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Profile: Amarillide
User Name: Amarillide
Forum Rank: Member
Gender: None Specified
Joined: Thursday, February 13, 2020
Last Visit: Friday, July 3, 2020 1:17:58 AM
Number of Posts: 104
[0.01% of all post / 0.69 posts per day]
  Last 10 Posts
Topic: Felony enhancement laws
Posted: Friday, July 3, 2020 1:16:58 AM
Epiphileon wrote:
Hi Amarillide, I'm sorry I'm not going to get into any of the particulars of the draconian and biased U.S. justice system I just wanted to say that a major factor to understanding it is that the prison system in the U.S. is largely run by for-profit enterprises.

Hello Epiphileon,
this is absolutely a good point to point at. I think they have called it "slavery by another name."

Thank you!
Topic: Reality relatedness
Posted: Monday, June 29, 2020 4:54:58 PM
Hey Romany!
Thank you very much. I just wanted to make sure I was not missing something!
Take care,
Topic: Reality relatedness
Posted: Monday, June 29, 2020 12:27:01 PM
Hi there!

I've bumped into this quotation (Shepard who quotes Harold Searle)

"It seems to me that the highest order of maturity is essential to the achievement of a reality relatedness with that which is most unlikely oneself."

The phrase sounds clear enough, but I was wondering if "reality relatedness" simply means "real connection" or if it may have some different nuances. It seems to be mosltly used in psychological subjects but I am not able to spot any possible specific meaning or characterization of the expression. 

Anyone here may have a better clue? 
Thank you in advance,
Topic: Felony enhancement laws
Posted: Wednesday, June 24, 2020 12:39:16 AM
Drag0nspeaker, I  loved the Rolling Stones article.

How the hell is that possible? (I mean, that's a usual question I scream every time I look at things in the world and it feels like too many places are ruled by incompetent ignorant kids who didn't do their homework...). 

That's the tastiest bit:
“The hypertechnical legal term,” says Romano, “is the ‘You’ve gotta be kidding me’ motion.” As in, 25 years to life for stealing a pair of socks? You’ve gotta be kidding me. Life for stealing baby shoes? You’ve gotta be kidding me.

And then it names Soros as a donor of the program that wanted at least to make the third crime a serious one. I can't help it, nowadays every time I read George Soros's name I feel that, taking that bit of information as a starting point, somewhere in the world someone is creating a blatant hoax who relates it to some evil plans. And I can not make up my mind if I have to laugh either to cry. World, gimmie a break.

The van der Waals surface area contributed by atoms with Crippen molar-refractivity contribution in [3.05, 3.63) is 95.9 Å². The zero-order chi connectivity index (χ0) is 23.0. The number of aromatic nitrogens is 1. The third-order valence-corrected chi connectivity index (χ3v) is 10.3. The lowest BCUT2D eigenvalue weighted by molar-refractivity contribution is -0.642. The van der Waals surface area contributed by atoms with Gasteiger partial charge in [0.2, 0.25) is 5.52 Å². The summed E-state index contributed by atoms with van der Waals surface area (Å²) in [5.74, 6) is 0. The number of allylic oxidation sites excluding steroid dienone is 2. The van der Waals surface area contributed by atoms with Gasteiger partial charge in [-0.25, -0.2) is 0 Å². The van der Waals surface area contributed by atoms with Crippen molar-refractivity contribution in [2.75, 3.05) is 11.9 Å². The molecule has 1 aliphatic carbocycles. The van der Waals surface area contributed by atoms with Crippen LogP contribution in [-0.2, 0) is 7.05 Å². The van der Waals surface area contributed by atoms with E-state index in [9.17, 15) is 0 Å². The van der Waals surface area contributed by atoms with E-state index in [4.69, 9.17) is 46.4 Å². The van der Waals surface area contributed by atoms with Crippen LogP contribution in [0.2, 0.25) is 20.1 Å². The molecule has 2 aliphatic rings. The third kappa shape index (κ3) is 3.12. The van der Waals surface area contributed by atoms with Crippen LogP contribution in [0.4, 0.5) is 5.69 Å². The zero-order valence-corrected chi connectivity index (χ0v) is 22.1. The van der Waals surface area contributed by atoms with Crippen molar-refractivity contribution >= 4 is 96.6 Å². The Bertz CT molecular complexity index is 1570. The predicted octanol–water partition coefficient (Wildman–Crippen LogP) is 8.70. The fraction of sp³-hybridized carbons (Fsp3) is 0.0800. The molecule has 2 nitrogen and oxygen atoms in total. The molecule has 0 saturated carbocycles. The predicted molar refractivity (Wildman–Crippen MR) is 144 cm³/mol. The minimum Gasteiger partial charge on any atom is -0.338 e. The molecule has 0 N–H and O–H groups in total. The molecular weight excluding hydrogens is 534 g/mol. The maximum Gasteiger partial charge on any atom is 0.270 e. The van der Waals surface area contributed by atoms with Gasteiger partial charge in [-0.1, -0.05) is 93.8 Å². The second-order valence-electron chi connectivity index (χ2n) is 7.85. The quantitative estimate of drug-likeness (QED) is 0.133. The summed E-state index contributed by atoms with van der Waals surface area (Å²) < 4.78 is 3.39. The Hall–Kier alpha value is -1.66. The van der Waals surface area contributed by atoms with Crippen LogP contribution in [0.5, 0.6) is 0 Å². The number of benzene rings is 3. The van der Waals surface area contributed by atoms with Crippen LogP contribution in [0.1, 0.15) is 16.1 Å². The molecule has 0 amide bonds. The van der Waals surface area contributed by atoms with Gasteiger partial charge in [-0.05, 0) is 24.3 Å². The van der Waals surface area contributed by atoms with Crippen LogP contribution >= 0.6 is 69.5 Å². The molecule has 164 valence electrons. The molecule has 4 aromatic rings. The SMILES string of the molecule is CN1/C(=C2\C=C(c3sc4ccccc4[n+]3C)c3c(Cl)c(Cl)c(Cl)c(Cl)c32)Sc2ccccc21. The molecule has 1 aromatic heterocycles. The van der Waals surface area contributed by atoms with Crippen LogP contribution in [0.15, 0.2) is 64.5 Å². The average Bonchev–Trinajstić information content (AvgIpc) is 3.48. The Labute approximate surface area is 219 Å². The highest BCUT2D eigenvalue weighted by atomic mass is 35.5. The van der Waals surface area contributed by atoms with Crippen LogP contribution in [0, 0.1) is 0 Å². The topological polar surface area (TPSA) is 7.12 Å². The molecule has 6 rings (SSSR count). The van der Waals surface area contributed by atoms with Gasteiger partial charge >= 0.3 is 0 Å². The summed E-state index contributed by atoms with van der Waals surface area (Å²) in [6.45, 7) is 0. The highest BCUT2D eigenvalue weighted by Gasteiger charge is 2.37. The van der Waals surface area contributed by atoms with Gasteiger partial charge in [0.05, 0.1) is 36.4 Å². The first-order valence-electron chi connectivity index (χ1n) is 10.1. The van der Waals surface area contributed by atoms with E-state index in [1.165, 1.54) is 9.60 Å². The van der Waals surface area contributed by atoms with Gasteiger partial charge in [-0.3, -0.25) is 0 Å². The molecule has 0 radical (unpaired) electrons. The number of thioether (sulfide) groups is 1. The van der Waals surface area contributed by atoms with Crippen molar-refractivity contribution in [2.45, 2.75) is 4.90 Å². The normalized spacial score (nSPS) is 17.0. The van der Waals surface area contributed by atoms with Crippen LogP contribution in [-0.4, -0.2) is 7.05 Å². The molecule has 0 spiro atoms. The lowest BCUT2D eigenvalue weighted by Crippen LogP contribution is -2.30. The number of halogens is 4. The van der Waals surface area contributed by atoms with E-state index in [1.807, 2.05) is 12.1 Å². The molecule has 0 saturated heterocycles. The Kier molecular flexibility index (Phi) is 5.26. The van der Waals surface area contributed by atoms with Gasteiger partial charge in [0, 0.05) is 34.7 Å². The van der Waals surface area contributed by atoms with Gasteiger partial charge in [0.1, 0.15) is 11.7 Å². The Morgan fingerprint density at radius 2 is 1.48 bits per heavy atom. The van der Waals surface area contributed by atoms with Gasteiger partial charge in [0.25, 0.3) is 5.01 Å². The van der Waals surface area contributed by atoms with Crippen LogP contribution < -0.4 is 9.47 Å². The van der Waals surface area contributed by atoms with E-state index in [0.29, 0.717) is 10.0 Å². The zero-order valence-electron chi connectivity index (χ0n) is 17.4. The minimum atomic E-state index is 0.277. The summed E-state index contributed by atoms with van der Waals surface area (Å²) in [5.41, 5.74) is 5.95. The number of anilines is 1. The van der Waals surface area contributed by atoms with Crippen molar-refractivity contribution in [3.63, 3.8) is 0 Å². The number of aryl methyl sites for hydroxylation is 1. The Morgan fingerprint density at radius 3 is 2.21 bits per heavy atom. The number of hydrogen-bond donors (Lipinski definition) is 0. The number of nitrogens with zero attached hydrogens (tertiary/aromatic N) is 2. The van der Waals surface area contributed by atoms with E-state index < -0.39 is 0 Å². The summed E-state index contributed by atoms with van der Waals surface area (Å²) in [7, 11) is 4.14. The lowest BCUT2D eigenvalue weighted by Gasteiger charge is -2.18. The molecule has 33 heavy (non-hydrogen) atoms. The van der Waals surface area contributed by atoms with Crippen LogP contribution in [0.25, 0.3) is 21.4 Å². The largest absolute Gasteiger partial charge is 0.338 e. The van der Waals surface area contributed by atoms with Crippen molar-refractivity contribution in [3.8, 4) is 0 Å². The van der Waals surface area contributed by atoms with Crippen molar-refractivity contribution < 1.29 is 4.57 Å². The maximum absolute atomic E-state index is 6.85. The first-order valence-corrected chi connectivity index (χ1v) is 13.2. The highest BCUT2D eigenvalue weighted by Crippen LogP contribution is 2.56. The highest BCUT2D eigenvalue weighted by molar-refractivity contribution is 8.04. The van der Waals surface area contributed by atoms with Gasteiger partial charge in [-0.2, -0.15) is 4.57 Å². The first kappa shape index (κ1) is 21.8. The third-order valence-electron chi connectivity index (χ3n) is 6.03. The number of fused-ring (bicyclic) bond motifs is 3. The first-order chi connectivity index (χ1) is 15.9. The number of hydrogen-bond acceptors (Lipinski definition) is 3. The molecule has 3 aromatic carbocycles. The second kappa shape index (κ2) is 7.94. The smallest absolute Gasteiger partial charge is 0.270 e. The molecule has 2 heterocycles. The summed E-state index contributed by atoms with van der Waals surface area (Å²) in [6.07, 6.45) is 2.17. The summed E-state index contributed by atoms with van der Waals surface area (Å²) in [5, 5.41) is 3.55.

Thank you so much, I really enjoyed... "the consequences" of my question!

Topic: Felony enhancement laws
Posted: Monday, June 22, 2020 3:50:13 AM
Wow, DragOnspeaker,
that's absolutely fantastic!

I was trying to understand a phrase and now I feel like I have a better grip on a topic I am fairly unfamiliar with.
Dancing Dancing Dancing
And this brought me to the hated Crime Bill of 1994 which I've bumped into different times in these days (yeah... I definitely became obsessed by American surreal situation). But I was wondering, do these laws (for example the Three Stikes one) are still in place? 

Thank you so much again!
Topic: Felony enhancement laws
Posted: Sunday, June 21, 2020 3:14:24 AM
Hello Taurine,
thank you for your reply and for the historical excursus of which (of course) I was not aware.

But I am sorry, I still cannot figure out what the specific expression "to pass a series of felony enhancement laws", in the context I gave in my post.

How would you explain the meaninig of thit expression to a person that's uninitiated to the legal field? Does Felony enancement mean "to make a penalty more severe"?

Or maybe your post explains it and I simply did not get it... Sorry, I am not a mother tongue, as you may have understood.

Thank you in advance for bearing with me!

Topic: Felony enhancement laws
Posted: Saturday, June 20, 2020 4:05:18 AM
Hi there!
I am reading an interview and I am not that able to figure out what a "felony enhancement law"is.